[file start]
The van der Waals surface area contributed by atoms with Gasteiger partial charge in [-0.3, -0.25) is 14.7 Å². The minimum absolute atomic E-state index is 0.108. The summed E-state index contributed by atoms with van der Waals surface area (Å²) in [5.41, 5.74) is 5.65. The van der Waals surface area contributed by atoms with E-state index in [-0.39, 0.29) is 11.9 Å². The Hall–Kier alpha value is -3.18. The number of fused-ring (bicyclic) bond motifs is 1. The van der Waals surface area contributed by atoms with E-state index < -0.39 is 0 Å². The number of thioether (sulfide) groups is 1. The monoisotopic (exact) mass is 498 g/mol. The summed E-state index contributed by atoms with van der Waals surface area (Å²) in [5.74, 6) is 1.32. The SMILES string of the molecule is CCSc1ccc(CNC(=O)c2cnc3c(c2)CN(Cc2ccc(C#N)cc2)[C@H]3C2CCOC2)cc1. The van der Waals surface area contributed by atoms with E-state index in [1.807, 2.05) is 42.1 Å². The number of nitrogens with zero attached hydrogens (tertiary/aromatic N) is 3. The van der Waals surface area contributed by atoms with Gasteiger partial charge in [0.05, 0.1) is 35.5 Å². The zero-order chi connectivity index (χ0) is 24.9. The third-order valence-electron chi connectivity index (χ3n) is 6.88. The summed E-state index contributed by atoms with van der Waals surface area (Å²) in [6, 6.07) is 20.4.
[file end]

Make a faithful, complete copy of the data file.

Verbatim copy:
The van der Waals surface area contributed by atoms with Gasteiger partial charge in [-0.3, -0.25) is 14.7 Å². The minimum absolute atomic E-state index is 0.108. The summed E-state index contributed by atoms with van der Waals surface area (Å²) in [5.41, 5.74) is 5.65. The van der Waals surface area contributed by atoms with E-state index in [-0.39, 0.29) is 11.9 Å². The Hall–Kier alpha value is -3.18. The number of fused-ring (bicyclic) bond motifs is 1. The van der Waals surface area contributed by atoms with E-state index < -0.39 is 0 Å². The number of thioether (sulfide) groups is 1. The monoisotopic (exact) mass is 498 g/mol. The summed E-state index contributed by atoms with van der Waals surface area (Å²) in [5.74, 6) is 1.32. The SMILES string of the molecule is CCSc1ccc(CNC(=O)c2cnc3c(c2)CN(Cc2ccc(C#N)cc2)[C@H]3C2CCOC2)cc1. The van der Waals surface area contributed by atoms with E-state index in [1.807, 2.05) is 42.1 Å². The number of nitrogens with zero attached hydrogens (tertiary/aromatic N) is 3. The van der Waals surface area contributed by atoms with Gasteiger partial charge in [0.05, 0.1) is 35.5 Å². The zero-order chi connectivity index (χ0) is 24.9. The third-order valence-electron chi connectivity index (χ3n) is 6.88. The summed E-state index contributed by atoms with van der Waals surface area (Å²) in [6, 6.07) is 20.4.